Xi’s Xiongan mega city plan exposes China’s market charade
If market allocates resources, why is the state dreaming up new cities?
What magic could happen when a slice of backwater land is made the centre of President Xi Jinping’s (習近平) futuristic dream city?
The most immediate consequence of the April 1 announcement to create the Xiongan New Area, covering three counties of Xiongxian, Rongcheng and Anxin in Hebei province, is that the sleepy towns have become the paradises of speculation overnight, with prices of property or locally related stocks soaring.
The government said the new area, sitting in proximity to the three metropolises of Beijing, Tianjin and Shijiazhuang – the provincial capital – is of equal national significance to the Shenzhen Special Economic Zone in the 1980s or the Shanghai Pudong New Area in the 1990s.
Initially, the Xiongan project aims to deal with “urban ills” such as traffic congestion and air pollution in Beijing. The plan will help encourage the relocation of “non-capital functions” out of the city, which houses more than 20 million people.
But the government has a bigger vision, with a focus on building clusters of high-tech and innovative businesses, making it a new engine of growth following the booming Pearl River Delta and Yangtze River Delta, amid a persistent slowdown.
It is also designed to achieve a critical economic transformation, shifting away from a growth model based on export-manufacturing and state-led investment, to one mainly driven by private consumption and innovation.
Xi is apparently betting his political luck on the plan, describing it as of “millennial” significance, outplaying any previous projects that were usually dubbed “centennial”.
However, top-down planning and the government-led reallocation of resources, which includes a massive plan to move institutions and citizens out of Beijing, runs counter to market rules and against consumers’ interests as they need access to the upmarket services in the national capital.
The special economic zones had played a positive role in pioneering market reform and promoting growth in the last century, as they were granted special treatment in the areas of taxation, investment and financial liberalisation, when the mainland was in its early stages of development. If Xiongan is just another SEZ to receive such treatment now, it would violate World Trade Organisation rules and go against the party’s own commitment to realise a market economy.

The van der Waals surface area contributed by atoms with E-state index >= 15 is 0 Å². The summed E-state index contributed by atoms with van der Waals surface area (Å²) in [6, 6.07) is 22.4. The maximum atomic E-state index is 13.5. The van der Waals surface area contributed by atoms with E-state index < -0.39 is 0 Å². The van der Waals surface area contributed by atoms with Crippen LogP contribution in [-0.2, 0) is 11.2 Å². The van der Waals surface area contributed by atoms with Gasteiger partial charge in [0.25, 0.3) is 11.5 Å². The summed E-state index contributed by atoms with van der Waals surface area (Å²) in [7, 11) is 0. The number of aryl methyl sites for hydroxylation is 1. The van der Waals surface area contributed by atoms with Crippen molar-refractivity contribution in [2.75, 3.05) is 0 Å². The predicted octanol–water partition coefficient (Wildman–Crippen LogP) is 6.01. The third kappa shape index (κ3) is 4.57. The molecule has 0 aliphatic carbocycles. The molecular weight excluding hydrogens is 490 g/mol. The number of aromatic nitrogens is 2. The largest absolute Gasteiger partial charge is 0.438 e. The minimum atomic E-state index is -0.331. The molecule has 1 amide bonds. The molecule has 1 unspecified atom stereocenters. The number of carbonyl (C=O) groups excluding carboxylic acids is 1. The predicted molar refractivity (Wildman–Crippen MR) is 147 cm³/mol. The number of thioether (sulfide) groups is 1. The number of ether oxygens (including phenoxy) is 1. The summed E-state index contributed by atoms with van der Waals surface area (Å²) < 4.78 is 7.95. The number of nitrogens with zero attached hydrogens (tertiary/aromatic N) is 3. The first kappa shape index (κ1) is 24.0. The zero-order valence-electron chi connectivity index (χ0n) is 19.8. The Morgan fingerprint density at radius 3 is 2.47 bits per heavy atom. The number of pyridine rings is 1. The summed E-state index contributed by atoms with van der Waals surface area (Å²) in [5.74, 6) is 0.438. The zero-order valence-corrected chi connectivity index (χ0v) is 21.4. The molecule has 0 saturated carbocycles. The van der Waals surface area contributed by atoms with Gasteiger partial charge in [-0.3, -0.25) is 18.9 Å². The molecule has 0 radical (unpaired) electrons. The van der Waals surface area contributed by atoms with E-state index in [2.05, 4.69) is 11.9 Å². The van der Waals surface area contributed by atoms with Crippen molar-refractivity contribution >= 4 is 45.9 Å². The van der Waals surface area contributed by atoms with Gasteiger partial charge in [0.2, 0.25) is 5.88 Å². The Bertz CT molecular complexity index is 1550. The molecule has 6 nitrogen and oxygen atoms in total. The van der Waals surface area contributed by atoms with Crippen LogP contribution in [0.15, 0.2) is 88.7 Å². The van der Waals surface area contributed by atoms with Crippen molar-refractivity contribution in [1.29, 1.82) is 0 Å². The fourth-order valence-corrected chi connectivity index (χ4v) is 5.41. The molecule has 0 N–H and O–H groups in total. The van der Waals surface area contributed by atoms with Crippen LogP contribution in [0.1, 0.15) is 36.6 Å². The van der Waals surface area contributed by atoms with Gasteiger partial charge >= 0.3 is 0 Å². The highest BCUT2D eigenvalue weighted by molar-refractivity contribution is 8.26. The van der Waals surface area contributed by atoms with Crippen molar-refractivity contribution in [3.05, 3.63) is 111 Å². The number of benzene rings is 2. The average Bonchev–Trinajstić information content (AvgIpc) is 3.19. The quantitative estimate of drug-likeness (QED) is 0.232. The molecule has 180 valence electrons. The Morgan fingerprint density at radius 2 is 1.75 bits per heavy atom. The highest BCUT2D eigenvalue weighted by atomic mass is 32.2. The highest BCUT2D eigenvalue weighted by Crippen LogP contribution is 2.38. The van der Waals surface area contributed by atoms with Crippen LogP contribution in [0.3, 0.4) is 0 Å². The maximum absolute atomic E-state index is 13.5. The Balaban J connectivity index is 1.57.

The application of the WTO-rules since China’s accession in 2001 led to a diminishing effect of the privileged status and the “special” characteristics of the SEZs. Today, China has become increasingly integrated with the global market by creating a system that is a far more level playing field for all participants.
A command plan to engineer “smart growth” runs against the Communist Party’s solemn statement to allow “market force to play a decisive role in the allocation of resources”, which emphasises flexibility, mobility, choice, and respect for private property rights.
The plan to build a new megacity will require the government to splash trillions of yuan on infrastructure and facilities. Such a massive state investment will risk a repeat of the failure witnessed by its four trillion yuan stimulus programme, which was introduced in 2009 as a reaction to then US subprime-triggered global financial crisis. It ignited inflation, sparked property speculation, caused the misallocation of resources, led to the overheated investment and excess capacity in many industries, and resulted in the multi-trillion yuan debt by local governments. And worst, it prompted widespread discretion abuse, rampant rent-seeking and systematic corruption rarely seen in history.
To foster healthy and sustainable growth, the government needs to step outside its comfort “zones” and “areas” and let the market reforms that work trickle out into the broader economy. That’s the only way to build a true market-oriented economy. ■